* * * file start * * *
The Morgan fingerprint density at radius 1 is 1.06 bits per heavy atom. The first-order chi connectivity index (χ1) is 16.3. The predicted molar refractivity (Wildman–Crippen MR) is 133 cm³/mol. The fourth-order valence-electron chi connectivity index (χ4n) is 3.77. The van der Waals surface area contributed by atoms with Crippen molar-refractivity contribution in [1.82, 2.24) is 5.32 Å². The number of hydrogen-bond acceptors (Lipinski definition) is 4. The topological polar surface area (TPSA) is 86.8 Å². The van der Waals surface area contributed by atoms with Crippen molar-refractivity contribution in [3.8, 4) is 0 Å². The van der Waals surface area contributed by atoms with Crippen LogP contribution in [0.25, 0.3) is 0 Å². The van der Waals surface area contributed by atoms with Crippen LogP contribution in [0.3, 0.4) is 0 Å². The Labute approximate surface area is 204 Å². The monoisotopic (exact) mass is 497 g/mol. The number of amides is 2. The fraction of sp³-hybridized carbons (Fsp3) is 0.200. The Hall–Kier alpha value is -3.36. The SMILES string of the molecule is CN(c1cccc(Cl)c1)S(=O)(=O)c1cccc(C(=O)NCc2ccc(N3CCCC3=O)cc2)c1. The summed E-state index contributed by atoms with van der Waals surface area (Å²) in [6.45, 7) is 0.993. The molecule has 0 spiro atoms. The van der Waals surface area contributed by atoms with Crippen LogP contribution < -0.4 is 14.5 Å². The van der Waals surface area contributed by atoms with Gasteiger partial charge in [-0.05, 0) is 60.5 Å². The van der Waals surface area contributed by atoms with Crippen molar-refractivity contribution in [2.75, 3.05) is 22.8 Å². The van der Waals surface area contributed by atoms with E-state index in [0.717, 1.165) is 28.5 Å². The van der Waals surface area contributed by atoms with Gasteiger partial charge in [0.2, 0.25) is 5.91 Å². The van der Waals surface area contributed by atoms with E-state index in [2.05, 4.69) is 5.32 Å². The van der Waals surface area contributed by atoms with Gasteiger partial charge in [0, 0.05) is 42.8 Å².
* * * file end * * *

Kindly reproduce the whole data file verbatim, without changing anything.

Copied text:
The Morgan fingerprint density at radius 1 is 1.06 bits per heavy atom. The first-order chi connectivity index (χ1) is 16.3. The predicted molar refractivity (Wildman–Crippen MR) is 133 cm³/mol. The fourth-order valence-electron chi connectivity index (χ4n) is 3.77. The van der Waals surface area contributed by atoms with Crippen molar-refractivity contribution in [1.82, 2.24) is 5.32 Å². The number of hydrogen-bond acceptors (Lipinski definition) is 4. The topological polar surface area (TPSA) is 86.8 Å². The van der Waals surface area contributed by atoms with Crippen molar-refractivity contribution in [3.8, 4) is 0 Å². The van der Waals surface area contributed by atoms with Crippen LogP contribution in [0.25, 0.3) is 0 Å². The van der Waals surface area contributed by atoms with Crippen LogP contribution in [0.3, 0.4) is 0 Å². The Labute approximate surface area is 204 Å². The monoisotopic (exact) mass is 497 g/mol. The number of amides is 2. The fraction of sp³-hybridized carbons (Fsp3) is 0.200. The Hall–Kier alpha value is -3.36. The SMILES string of the molecule is CN(c1cccc(Cl)c1)S(=O)(=O)c1cccc(C(=O)NCc2ccc(N3CCCC3=O)cc2)c1. The summed E-state index contributed by atoms with van der Waals surface area (Å²) in [6.45, 7) is 0.993. The molecule has 0 spiro atoms. The van der Waals surface area contributed by atoms with Crippen LogP contribution < -0.4 is 14.5 Å². The van der Waals surface area contributed by atoms with Gasteiger partial charge in [-0.05, 0) is 60.5 Å². The van der Waals surface area contributed by atoms with Crippen molar-refractivity contribution in [2.75, 3.05) is 22.8 Å². The van der Waals surface area contributed by atoms with E-state index in [0.717, 1.165) is 28.5 Å². The van der Waals surface area contributed by atoms with Gasteiger partial charge in [0.2, 0.25) is 5.91 Å². The van der Waals surface area contributed by atoms with E-state index in [2.05, 4.69) is 5.32 Å². The van der Waals surface area contributed by atoms with Gasteiger partial charge in [0, 0.05) is 42.8 Å².